Securing Your land from Unauthorized Access
Trespassing is a civil wrongdoing or tort, which means it’s not inherently a criminal offense, although some elements of it may involve criminal aspects. Trespassing encompasses a range of activities that involve unauthorized entry onto another person’s property. Here are some common scenarios in which trespassing can occur:
Illegal Gatherings: Trespassing may involve illegal gatherings such as raves, car meets, or organized protests on private property without permission.
Public Shortcut: Members of the public using private land as a shortcut to reach another location can be deemed trespassers.
Fly-Tipping: Illegally dumping rubbish or waste on someone else’s land is a form of trespass.
Boundary Disputes: Disputes related to property boundaries, like issues with fences or unauthorized building on another person’s land, can lead to trespassing claims.
Rough Sleepers: When individuals set up camps or sleep on private property without consent, it may also constitute trespassing.
Trespassing is generally considered a civil issue, but there are circumstances where criminal law comes into play. For example:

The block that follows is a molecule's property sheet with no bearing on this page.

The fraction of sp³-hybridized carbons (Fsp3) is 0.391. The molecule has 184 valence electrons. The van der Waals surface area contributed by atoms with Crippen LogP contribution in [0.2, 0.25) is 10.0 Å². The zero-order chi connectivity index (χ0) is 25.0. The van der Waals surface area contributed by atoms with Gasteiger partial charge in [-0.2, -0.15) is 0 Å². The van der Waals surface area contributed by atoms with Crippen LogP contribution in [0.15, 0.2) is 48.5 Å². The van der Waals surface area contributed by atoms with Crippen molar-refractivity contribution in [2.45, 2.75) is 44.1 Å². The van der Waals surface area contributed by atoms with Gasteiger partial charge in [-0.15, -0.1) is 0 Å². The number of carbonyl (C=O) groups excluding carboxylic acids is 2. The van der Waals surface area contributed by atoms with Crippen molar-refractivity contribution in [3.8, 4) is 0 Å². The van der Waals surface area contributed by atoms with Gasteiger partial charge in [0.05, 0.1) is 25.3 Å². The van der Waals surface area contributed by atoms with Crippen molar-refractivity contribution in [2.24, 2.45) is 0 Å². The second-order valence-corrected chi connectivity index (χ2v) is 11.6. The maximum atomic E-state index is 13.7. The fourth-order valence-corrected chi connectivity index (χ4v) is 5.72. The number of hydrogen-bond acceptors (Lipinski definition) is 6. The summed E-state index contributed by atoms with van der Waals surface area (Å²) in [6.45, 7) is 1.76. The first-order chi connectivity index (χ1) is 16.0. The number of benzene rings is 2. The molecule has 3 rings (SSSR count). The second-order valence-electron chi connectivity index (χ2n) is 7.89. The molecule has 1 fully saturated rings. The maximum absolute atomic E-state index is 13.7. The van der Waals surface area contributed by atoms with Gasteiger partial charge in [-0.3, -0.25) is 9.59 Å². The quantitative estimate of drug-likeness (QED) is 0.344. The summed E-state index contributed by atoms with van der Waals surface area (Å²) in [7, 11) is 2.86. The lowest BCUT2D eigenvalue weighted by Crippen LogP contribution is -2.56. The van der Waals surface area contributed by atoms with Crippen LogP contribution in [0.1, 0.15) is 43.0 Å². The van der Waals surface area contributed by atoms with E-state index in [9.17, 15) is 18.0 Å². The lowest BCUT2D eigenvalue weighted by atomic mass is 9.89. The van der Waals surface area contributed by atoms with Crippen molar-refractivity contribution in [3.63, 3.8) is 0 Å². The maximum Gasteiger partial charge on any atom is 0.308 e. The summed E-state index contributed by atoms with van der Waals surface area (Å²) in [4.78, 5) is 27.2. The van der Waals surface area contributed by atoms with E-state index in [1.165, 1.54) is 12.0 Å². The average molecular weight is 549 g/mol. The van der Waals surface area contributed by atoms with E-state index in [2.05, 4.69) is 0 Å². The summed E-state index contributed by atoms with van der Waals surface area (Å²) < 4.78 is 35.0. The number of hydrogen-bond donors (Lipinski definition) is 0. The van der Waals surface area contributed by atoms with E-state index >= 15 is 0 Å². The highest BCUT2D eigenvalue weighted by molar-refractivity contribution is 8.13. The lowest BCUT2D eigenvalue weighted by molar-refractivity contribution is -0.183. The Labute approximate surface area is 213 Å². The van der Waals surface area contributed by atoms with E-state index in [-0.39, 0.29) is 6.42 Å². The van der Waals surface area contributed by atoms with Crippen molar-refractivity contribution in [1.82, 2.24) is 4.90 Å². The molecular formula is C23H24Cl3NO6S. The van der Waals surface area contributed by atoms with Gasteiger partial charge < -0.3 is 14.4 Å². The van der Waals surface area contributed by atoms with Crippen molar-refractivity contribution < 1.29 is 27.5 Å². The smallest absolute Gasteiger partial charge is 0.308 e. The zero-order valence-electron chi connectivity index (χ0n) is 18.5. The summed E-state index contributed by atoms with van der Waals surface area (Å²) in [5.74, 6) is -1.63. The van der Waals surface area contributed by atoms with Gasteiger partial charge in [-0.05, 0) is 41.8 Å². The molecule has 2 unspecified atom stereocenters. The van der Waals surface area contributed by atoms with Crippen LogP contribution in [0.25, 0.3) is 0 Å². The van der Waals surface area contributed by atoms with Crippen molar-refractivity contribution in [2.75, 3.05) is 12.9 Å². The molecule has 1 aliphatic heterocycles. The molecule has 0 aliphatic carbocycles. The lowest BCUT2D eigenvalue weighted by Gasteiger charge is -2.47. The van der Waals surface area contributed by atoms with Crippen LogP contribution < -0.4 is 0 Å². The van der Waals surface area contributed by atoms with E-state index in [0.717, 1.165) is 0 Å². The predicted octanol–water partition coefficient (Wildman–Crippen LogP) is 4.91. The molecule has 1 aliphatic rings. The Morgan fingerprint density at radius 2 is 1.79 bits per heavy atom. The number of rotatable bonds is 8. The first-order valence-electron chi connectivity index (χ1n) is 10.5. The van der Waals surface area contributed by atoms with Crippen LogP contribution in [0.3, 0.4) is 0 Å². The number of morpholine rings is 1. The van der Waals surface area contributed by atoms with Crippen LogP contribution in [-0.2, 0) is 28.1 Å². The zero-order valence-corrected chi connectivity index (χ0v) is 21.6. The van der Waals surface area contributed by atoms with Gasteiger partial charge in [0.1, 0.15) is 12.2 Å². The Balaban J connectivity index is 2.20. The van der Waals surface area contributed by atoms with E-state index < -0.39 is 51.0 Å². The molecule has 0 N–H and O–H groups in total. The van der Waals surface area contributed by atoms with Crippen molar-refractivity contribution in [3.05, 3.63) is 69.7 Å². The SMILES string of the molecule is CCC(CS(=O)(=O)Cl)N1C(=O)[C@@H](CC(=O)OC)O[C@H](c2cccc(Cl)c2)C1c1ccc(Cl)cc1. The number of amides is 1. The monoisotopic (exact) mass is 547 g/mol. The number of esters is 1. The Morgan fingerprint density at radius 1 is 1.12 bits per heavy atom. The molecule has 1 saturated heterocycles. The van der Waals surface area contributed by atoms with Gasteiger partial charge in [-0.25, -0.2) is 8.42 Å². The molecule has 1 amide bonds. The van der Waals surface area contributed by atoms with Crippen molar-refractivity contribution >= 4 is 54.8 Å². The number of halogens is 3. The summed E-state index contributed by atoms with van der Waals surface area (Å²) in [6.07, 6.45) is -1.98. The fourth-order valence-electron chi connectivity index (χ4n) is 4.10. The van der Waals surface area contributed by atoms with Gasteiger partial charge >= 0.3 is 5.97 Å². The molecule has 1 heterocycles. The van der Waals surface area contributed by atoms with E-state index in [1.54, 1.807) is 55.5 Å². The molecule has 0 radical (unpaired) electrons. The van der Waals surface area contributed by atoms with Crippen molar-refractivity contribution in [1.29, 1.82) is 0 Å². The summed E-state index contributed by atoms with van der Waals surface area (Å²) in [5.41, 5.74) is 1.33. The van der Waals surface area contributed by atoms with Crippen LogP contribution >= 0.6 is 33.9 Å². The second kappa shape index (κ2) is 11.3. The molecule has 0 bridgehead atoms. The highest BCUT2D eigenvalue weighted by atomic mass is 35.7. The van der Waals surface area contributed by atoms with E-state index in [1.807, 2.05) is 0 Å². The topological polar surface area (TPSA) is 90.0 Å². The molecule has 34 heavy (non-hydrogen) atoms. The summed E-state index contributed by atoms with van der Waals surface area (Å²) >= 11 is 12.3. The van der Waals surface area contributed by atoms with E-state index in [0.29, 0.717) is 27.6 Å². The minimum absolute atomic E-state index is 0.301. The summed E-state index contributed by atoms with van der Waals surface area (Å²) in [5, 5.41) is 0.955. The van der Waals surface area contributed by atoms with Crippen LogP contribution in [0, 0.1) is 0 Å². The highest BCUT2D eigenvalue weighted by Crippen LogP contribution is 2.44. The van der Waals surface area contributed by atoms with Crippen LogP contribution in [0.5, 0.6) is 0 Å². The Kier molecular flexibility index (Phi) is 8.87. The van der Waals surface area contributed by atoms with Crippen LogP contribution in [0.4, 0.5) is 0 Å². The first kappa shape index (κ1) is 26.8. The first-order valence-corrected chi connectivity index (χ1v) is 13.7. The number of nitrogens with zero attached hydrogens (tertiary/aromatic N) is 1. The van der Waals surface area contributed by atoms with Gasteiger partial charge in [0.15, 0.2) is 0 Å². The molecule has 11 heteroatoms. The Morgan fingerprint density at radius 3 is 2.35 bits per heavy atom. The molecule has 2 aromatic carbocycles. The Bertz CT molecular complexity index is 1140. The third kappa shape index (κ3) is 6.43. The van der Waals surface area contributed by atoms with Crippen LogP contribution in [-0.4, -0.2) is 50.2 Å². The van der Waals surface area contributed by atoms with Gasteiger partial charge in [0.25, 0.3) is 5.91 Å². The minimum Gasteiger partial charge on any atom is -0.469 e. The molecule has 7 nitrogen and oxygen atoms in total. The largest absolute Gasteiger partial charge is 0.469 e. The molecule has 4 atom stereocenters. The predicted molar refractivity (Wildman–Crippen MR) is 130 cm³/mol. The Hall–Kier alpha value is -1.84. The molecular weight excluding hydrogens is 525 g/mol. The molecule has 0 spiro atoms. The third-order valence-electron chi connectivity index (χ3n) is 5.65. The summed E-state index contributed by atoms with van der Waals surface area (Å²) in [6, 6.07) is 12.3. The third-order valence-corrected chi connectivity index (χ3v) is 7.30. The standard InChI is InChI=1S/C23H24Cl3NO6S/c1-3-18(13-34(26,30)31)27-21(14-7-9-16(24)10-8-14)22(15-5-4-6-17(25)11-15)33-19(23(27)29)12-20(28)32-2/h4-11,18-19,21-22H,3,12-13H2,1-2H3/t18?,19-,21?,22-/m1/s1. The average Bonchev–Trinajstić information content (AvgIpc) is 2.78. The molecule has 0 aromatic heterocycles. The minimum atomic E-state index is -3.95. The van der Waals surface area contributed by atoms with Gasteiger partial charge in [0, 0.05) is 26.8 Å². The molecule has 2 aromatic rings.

Squatters: The Criminal Justice and Public Order Act 1994, Sections 61 and 62, deals with trespassing on land and trespassing with vehicles. Squatting in buildings is also illegal in certain situations under the Legal Aid Sentencing and Punishment of Offenders Act 2012, Section 144. In these cases, the trespass becomes a criminal offense.
Aggravated Trespass: This is a form of criminal activity where the trespasser disrupts, obstructs, or intimidates individuals attempting to carry out lawful activities in the area.
Travellers/Gypsies: The incursion of unauthorised encampments on private/council owned land, 99.9% of the time can be removed by using the ‘common law’ method. See our Traveller/Gypsy page for further information.
At Eviction Bailiffs, we specialize in handling various trespass eviction cases. In most instances, we can remove trespassers under common law, as per Halsbury’s Law of England Volume 97 (2020) 5th Edition. However, situations where common law does not apply may require an order for possession and, in some cases, a transfer to the High Court for a Writ of Possession. Our expertise in these matters allows us to assist property owners in swiftly and legally resolving trespass issues, whether they are civil or criminal in nature.